Facing barriers from the outset
When I was first offered a position at Standard Chartered 10 years ago, as a team assistant, I was working for the National Association of the Blind. I had graduated from university with a good degree, but had struggled to find full-time work. I felt I could only get a job in the disability sector, so spent a lot of time applying for jobs with disabled people’s organisations, and didn’t get much traction. After a couple of years of short-term contracts, I realised my greatest barrier was my own mindset – I was limiting myself. So I decided to start applying on the open market.
When I was offered my entry-level job at Standard Chartered, I reached out to some friends with disabilities for their opinion on whether I should accept it. A number of them discouraged me, saying: “You will be going into a different environment where people don’t understand your disability.” It frightened me.
But I weighed up my options and decided to be bold. It was the right decision. I set myself the ambition to be in a senior management position by the time I left.
Finding work as a person with a disability
For people with disabilities in Uganda, entering formal employment is a big challenge. Many people with disabilities go to school, go to universities and attain the qualifications to do the job. But the rate at which we access employment is not good. That is in large part because unemployment is very high in Uganda, not only for people with disabilities.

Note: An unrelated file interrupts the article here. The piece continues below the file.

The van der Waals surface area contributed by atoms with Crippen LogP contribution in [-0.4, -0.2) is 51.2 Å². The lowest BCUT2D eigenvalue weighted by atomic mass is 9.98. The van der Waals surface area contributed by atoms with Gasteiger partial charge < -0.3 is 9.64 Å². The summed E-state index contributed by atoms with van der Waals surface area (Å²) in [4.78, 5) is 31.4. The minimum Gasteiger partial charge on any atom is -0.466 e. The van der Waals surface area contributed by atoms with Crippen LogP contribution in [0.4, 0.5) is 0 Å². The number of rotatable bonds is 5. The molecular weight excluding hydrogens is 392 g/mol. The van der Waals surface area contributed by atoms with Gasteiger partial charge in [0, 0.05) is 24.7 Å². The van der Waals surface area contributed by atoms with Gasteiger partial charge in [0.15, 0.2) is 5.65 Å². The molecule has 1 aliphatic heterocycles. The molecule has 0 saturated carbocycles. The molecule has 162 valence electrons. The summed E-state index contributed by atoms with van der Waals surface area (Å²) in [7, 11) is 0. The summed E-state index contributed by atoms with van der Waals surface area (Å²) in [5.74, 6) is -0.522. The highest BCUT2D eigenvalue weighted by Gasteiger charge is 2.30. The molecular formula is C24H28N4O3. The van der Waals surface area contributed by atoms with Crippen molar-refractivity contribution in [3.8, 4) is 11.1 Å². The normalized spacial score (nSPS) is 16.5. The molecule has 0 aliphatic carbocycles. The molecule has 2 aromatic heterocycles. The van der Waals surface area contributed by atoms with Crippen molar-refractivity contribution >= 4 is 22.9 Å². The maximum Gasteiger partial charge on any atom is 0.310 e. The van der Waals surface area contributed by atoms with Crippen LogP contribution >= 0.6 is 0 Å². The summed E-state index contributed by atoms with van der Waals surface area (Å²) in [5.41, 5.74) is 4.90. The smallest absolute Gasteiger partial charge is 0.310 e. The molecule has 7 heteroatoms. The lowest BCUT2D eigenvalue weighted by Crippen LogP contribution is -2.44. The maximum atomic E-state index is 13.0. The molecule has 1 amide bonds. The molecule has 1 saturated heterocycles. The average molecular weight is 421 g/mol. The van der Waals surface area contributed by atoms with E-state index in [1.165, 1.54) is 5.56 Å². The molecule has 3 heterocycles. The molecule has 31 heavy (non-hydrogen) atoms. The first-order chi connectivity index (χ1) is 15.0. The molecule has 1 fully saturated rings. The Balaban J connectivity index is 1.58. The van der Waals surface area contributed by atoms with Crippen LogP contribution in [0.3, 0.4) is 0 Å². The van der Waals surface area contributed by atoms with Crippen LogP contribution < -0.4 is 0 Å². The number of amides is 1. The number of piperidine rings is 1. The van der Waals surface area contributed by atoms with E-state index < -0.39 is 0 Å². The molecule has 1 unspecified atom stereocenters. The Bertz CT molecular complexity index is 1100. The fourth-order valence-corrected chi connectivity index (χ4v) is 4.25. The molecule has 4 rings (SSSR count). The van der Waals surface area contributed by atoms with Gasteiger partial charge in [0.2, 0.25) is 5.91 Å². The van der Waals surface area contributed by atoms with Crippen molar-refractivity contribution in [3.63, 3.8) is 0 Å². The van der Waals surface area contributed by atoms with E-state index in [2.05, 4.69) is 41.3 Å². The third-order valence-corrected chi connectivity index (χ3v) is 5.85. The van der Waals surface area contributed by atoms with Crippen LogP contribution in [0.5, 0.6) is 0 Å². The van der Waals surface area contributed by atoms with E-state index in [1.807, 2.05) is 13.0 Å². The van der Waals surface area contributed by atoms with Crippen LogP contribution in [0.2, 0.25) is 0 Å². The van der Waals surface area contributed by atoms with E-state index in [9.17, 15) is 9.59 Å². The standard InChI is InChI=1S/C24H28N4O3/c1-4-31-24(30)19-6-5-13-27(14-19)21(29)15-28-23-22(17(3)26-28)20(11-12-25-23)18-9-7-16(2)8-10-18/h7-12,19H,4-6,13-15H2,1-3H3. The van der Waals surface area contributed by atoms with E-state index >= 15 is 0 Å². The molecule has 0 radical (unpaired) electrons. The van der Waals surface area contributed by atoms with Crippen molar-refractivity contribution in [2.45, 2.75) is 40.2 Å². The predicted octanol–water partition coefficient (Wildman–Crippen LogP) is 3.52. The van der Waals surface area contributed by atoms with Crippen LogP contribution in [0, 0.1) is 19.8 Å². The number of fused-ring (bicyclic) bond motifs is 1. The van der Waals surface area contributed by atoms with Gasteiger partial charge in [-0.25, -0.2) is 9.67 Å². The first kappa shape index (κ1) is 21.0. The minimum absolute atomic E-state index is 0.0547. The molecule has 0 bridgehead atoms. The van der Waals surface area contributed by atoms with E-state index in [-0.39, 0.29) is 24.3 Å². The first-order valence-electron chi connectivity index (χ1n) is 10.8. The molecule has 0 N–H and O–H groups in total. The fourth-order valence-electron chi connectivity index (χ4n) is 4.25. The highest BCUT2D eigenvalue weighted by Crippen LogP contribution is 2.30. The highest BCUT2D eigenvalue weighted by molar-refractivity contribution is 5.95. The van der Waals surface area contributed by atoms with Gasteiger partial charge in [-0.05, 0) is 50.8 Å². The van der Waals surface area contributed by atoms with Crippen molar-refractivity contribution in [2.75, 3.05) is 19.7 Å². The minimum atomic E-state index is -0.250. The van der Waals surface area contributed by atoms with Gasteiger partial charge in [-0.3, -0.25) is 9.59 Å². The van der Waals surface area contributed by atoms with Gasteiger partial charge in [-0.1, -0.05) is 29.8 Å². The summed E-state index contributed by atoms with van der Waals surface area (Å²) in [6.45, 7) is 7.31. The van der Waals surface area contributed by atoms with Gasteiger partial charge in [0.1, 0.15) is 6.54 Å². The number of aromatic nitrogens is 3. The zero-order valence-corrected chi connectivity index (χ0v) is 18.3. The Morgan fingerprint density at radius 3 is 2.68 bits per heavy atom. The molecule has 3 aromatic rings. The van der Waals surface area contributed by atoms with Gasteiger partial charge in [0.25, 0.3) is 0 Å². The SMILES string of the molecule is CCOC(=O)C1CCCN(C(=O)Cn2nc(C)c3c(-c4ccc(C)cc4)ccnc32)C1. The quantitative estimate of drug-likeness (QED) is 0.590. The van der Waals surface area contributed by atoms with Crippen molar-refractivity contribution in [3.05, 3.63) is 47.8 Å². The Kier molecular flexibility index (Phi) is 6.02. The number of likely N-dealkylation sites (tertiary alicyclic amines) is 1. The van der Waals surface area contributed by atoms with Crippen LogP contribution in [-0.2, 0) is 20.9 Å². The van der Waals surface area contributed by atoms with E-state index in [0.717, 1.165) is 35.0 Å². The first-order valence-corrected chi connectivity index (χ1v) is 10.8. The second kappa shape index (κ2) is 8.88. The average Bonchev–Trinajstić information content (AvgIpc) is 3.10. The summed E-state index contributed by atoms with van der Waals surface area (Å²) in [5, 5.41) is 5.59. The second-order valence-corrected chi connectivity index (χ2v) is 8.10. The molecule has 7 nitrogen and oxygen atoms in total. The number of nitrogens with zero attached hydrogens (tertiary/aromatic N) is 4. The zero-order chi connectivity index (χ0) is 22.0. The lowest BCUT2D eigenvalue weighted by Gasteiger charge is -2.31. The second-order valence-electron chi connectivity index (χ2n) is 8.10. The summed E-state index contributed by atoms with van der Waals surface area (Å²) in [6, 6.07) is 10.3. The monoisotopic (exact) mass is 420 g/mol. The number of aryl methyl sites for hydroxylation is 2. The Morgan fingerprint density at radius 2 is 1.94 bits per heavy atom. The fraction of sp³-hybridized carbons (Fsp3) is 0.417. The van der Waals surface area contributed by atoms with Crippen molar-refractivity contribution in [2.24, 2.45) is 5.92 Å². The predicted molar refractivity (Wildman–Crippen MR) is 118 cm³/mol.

But it’s clearly worse for people with disabilities. Why? Because there are a number of barriers: some at the individual level and others at the organisational level. My compatriots with disabilities who have struggled so hard to find employment: are we prepared for the open market? Are we really prepared?
A strong support network
When I first started at the Standard Chartered offices, I had great support from a network of staff all around the building: my manager at the time encouraged them to become my ambassadors. He was very kind. From my first day, he took me to the washrooms and introduced me to the neighbouring coffee area. For an entire month he guided me to facilities, introducing me to other colleagues.
But I would also make extra effort. I would come in on weekends, meet as many staff as I could, and ask them a lot of questions. I really wanted to be independent, so I had to put in more effort to familiarise myself with the place.
Being an international company, Standard Chartered is really open-minded, and knows about the support available for people with disabilities. The organisation is fully aware of the UN Convention on the Rights of Persons with Disabilities.
But the most important thing is the culture. The bank strongly believes in diversity and inclusion, and has great policies underpinning that. It’s a warm culture and people are receptive.